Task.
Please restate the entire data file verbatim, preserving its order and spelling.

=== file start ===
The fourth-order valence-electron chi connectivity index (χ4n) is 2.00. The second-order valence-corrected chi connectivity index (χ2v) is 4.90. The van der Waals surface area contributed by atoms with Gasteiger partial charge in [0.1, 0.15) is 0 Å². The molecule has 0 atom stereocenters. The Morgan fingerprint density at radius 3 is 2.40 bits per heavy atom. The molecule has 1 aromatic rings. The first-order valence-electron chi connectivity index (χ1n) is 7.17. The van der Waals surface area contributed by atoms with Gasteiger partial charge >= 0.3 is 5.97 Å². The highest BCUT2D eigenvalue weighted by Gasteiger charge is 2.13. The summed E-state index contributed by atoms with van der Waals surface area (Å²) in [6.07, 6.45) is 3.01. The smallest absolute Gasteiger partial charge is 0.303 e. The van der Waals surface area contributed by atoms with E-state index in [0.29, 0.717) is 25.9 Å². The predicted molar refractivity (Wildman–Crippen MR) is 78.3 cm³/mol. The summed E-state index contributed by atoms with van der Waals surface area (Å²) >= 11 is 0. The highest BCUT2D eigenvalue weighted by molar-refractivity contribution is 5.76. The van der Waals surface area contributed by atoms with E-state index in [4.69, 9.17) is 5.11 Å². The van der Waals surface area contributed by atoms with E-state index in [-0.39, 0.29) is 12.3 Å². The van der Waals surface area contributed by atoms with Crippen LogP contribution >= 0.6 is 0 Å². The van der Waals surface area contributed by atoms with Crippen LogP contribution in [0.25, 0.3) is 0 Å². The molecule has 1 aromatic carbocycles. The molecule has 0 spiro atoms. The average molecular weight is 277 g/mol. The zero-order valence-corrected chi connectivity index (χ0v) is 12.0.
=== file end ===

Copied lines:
The fourth-order valence-electron chi connectivity index (χ4n) is 2.00. The second-order valence-corrected chi connectivity index (χ2v) is 4.90. The van der Waals surface area contributed by atoms with Gasteiger partial charge in [0.1, 0.15) is 0 Å². The molecule has 0 atom stereocenters. The Morgan fingerprint density at radius 3 is 2.40 bits per heavy atom. The molecule has 1 aromatic rings. The first-order valence-electron chi connectivity index (χ1n) is 7.17. The van der Waals surface area contributed by atoms with Gasteiger partial charge >= 0.3 is 5.97 Å². The highest BCUT2D eigenvalue weighted by Gasteiger charge is 2.13. The summed E-state index contributed by atoms with van der Waals surface area (Å²) in [6.07, 6.45) is 3.01. The smallest absolute Gasteiger partial charge is 0.303 e. The van der Waals surface area contributed by atoms with E-state index in [0.29, 0.717) is 25.9 Å². The predicted molar refractivity (Wildman–Crippen MR) is 78.3 cm³/mol. The summed E-state index contributed by atoms with van der Waals surface area (Å²) >= 11 is 0. The highest BCUT2D eigenvalue weighted by molar-refractivity contribution is 5.76. The van der Waals surface area contributed by atoms with E-state index in [4.69, 9.17) is 5.11 Å². The van der Waals surface area contributed by atoms with E-state index in [-0.39, 0.29) is 12.3 Å². The van der Waals surface area contributed by atoms with Crippen LogP contribution >= 0.6 is 0 Å². The van der Waals surface area contributed by atoms with Crippen LogP contribution in [0.25, 0.3) is 0 Å². The molecule has 1 aromatic carbocycles. The molecule has 0 spiro atoms. The average molecular weight is 277 g/mol. The zero-order valence-corrected chi connectivity index (χ0v) is 12.0.